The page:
A European Medicines Agency (EMA) panel has determined that a warning stating that the sodium glucose cotransporter 2 (SGLT2) inhibitors for type 2 diabetes may increase the risk for lower-limb amputation should be included in the prescribing information for all drugs in this class.
The warning from EMA's Pharmacovigilance Risk Assessment Committee (PRAC) issued today cites data from two ongoing clinical trials with canagliflozin (Invokana, Vokanamet, Janssen) in patients at high risk for cardiovascular events, Canagliflozin Cardiovascular Assessment Study (CANVAS) and a related study of renal end points, CANVAS-R.
The EMA had announced its investigation into the possible lower-limb amputation risk with canagliflozin in April 2016 and expanded its investigation to include all SGLT2 inhibitors—that is, dapagliflozin (Farxiga, Xigduo XR, Ebymect, Edistride, Qtern, AstraZeneca) and empagliflozin (Jardiance, Glyxambi, Synjardy, Boehringer Ingelheim) as well—in July 2016.
"The mechanism by which canagliflozin may increase the risk of amputation is still unclear," according to the latest PRAC statement. "An increased risk has not been seen in studies with other medicines in the same class, dapagliflozin and empagliflozin. However, data available to date are limited and the risk may also apply to these other medicines. Further data are expected from ongoing studies with canagliflozin, dapagliflozin, and empagliflozin."
In a 4.5-year interim analysis of CANVAS, the independent monitoring committee for the trial found that the rate of amputations per every 1000 patients was equivalent to seven for 100 mg/day and five for 300 mg/day of canagliflozin compared with three per 1000 patients taking placebo. Most of the amputations were of toes.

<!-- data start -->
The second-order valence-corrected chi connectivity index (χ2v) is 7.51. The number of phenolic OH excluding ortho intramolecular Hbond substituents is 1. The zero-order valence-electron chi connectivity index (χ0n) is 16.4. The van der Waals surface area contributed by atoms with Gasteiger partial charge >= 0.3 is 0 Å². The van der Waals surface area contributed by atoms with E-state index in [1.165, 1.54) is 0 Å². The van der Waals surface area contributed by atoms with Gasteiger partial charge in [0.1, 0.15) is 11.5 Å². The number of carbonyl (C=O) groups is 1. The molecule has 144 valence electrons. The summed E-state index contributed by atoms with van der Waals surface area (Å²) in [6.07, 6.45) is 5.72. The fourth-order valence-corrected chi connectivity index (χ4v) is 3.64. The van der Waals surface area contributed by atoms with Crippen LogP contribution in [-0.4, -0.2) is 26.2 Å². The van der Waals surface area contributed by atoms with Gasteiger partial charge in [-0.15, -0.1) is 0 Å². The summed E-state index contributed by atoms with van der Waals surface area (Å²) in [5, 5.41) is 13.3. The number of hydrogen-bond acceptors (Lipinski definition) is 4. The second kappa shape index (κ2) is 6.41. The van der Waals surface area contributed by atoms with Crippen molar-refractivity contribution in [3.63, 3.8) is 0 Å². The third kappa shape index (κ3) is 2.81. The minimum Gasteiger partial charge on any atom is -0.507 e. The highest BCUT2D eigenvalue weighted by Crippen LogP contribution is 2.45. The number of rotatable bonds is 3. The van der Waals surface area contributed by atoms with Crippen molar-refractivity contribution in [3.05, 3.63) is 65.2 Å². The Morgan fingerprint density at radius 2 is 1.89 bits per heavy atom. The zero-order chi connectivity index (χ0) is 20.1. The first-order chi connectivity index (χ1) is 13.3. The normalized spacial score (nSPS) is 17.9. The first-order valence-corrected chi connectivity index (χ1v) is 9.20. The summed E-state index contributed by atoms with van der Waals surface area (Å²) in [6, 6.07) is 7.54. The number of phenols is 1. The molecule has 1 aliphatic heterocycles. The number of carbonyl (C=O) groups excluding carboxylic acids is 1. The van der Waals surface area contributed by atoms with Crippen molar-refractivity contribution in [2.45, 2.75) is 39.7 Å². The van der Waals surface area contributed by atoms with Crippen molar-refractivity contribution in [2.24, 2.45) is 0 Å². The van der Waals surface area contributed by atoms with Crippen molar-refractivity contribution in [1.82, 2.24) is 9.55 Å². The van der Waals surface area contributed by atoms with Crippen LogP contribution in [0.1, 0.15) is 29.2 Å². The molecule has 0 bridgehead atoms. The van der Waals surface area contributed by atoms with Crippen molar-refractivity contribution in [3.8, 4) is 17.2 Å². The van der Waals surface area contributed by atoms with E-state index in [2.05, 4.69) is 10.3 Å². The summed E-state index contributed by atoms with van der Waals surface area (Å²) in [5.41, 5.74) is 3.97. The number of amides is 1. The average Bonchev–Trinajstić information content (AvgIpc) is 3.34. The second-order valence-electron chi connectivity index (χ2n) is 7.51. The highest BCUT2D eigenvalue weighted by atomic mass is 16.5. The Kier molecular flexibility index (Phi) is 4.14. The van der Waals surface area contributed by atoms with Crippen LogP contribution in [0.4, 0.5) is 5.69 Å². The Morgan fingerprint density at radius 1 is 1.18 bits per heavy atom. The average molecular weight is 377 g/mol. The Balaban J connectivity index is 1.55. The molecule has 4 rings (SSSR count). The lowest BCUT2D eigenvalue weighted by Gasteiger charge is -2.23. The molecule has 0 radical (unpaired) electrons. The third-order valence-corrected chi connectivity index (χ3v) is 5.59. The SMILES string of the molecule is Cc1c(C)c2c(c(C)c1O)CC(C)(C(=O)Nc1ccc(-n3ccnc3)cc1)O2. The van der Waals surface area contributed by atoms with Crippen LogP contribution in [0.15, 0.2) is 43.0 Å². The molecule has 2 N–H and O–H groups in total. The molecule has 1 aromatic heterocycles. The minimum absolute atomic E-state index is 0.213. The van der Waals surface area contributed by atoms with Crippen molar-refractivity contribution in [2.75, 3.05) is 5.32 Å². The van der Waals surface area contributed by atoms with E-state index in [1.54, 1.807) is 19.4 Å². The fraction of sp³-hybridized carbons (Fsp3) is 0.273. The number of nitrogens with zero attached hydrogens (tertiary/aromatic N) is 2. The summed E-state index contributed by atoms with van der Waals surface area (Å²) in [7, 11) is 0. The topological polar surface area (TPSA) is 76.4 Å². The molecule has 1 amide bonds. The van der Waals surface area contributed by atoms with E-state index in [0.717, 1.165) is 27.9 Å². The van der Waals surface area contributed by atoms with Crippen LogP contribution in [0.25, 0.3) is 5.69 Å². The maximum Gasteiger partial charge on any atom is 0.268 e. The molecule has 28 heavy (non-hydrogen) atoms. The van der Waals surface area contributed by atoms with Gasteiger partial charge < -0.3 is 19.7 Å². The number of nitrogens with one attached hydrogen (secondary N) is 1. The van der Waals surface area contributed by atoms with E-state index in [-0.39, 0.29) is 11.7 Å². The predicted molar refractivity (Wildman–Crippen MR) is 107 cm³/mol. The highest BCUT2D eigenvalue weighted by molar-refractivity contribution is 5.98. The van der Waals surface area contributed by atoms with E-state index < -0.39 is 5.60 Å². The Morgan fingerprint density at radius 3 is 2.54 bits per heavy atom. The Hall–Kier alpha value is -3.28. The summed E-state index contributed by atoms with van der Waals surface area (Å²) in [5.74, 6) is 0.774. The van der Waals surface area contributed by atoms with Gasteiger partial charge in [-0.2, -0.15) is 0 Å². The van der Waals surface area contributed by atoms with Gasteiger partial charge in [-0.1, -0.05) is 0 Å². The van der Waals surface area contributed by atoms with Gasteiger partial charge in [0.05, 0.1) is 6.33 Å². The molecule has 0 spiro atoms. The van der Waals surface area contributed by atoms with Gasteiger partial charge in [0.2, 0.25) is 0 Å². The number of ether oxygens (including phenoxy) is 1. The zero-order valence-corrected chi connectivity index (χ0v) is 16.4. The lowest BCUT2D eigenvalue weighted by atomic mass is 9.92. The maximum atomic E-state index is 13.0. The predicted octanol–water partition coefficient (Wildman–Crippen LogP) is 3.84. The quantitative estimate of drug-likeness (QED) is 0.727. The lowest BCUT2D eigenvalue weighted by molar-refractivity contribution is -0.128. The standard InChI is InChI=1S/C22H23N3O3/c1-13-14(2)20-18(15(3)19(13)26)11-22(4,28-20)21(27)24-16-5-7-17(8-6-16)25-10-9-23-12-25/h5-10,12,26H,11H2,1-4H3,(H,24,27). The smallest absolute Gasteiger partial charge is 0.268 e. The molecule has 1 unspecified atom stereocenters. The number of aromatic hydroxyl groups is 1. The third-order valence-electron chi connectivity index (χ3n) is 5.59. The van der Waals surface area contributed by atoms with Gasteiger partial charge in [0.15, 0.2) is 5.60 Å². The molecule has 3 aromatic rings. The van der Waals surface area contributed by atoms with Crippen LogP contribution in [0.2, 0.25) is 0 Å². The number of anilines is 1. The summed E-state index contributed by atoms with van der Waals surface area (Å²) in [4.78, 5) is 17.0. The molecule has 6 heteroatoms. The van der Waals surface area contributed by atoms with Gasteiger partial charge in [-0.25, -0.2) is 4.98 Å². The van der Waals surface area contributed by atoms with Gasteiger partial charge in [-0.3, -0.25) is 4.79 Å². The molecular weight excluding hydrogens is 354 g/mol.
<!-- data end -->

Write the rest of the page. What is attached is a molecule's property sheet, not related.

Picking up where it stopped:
A small, statistically nonsignificant increase in amputations was also seen in CANVAS-R, but no such increase had been seen in 12 other completed clinical trials of canagliflozin.
On the basis of the available data, the PRAC recommends that a warning about the lower-limb amputation risk be included in the prescribing information for all the SGLT2 inhibitors, highlighting the importance of preventative foot care.
For canagliflozin specifically, lower-limb amputation risk would be listed as an "uncommon side effect," occurring in between one and 10 per 1000 patients. Clinicians are advised to consider stopping treatment if patients develop significant foot complications, such as infection or ulcers.
In the United States, the Food and Drug Administration (FDA) also issued a safety alert in May 2016 for canagliflozin based on the same data, but not other SGLT2 inhibitors. In response to a request for the current status of that, an FDA press representative told Medscape Medical News, "The FDA is continuing to evaluate this safety issue, and we will update the public when we have more information. At this time, the May 18, 2016 [drug safety communication] is still current."